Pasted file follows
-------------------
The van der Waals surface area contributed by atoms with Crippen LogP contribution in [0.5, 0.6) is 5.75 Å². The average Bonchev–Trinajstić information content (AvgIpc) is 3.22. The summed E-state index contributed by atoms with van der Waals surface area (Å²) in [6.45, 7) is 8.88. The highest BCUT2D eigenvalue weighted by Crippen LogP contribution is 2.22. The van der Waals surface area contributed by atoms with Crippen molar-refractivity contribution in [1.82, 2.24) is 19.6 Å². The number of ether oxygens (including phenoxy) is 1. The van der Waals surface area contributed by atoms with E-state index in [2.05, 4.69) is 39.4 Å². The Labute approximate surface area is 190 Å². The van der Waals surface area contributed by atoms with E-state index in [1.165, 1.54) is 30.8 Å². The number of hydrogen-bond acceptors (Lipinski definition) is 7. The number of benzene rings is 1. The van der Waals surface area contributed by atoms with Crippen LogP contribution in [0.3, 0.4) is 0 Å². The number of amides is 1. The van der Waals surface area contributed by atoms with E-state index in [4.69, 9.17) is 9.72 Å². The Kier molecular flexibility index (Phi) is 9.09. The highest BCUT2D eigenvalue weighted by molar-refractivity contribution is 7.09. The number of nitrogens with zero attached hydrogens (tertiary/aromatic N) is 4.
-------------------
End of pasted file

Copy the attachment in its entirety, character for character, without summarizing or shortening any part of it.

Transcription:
The van der Waals surface area contributed by atoms with Crippen LogP contribution in [0.5, 0.6) is 5.75 Å². The average Bonchev–Trinajstić information content (AvgIpc) is 3.22. The summed E-state index contributed by atoms with van der Waals surface area (Å²) in [6.45, 7) is 8.88. The highest BCUT2D eigenvalue weighted by Crippen LogP contribution is 2.22. The van der Waals surface area contributed by atoms with Crippen molar-refractivity contribution in [1.82, 2.24) is 19.6 Å². The number of ether oxygens (including phenoxy) is 1. The van der Waals surface area contributed by atoms with E-state index in [2.05, 4.69) is 39.4 Å². The Labute approximate surface area is 190 Å². The van der Waals surface area contributed by atoms with E-state index in [1.165, 1.54) is 30.8 Å². The number of hydrogen-bond acceptors (Lipinski definition) is 7. The number of benzene rings is 1. The van der Waals surface area contributed by atoms with Crippen LogP contribution in [0.3, 0.4) is 0 Å². The number of amides is 1. The van der Waals surface area contributed by atoms with E-state index in [4.69, 9.17) is 9.72 Å². The Kier molecular flexibility index (Phi) is 9.09. The highest BCUT2D eigenvalue weighted by molar-refractivity contribution is 7.09. The number of nitrogens with zero attached hydrogens (tertiary/aromatic N) is 4.